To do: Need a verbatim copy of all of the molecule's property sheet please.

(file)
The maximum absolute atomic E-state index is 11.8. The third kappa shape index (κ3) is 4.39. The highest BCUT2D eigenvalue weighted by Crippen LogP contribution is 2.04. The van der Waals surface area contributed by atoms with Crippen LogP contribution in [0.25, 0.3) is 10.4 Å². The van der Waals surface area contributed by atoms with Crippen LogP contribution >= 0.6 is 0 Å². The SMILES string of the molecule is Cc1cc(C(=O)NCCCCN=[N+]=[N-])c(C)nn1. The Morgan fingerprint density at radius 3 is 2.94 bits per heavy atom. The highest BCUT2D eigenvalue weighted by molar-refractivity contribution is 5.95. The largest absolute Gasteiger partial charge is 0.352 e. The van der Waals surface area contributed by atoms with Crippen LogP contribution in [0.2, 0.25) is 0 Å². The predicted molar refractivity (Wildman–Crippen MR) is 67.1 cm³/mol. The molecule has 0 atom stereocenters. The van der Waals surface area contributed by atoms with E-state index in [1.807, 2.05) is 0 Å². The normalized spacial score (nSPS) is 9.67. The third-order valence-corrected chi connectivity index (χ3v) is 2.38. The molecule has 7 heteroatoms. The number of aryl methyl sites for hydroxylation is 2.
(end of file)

The maximum absolute atomic E-state index is 11.8. The third kappa shape index (κ3) is 4.39. The highest BCUT2D eigenvalue weighted by Crippen LogP contribution is 2.04. The van der Waals surface area contributed by atoms with Crippen LogP contribution in [0.25, 0.3) is 10.4 Å². The van der Waals surface area contributed by atoms with Crippen LogP contribution >= 0.6 is 0 Å². The SMILES string of the molecule is Cc1cc(C(=O)NCCCCN=[N+]=[N-])c(C)nn1. The Morgan fingerprint density at radius 3 is 2.94 bits per heavy atom. The highest BCUT2D eigenvalue weighted by molar-refractivity contribution is 5.95. The largest absolute Gasteiger partial charge is 0.352 e. The van der Waals surface area contributed by atoms with Crippen LogP contribution in [0.2, 0.25) is 0 Å². The predicted molar refractivity (Wildman–Crippen MR) is 67.1 cm³/mol. The molecule has 0 atom stereocenters. The van der Waals surface area contributed by atoms with E-state index in [1.807, 2.05) is 0 Å². The normalized spacial score (nSPS) is 9.67. The third-order valence-corrected chi connectivity index (χ3v) is 2.38. The molecule has 7 heteroatoms. The number of aryl methyl sites for hydroxylation is 2.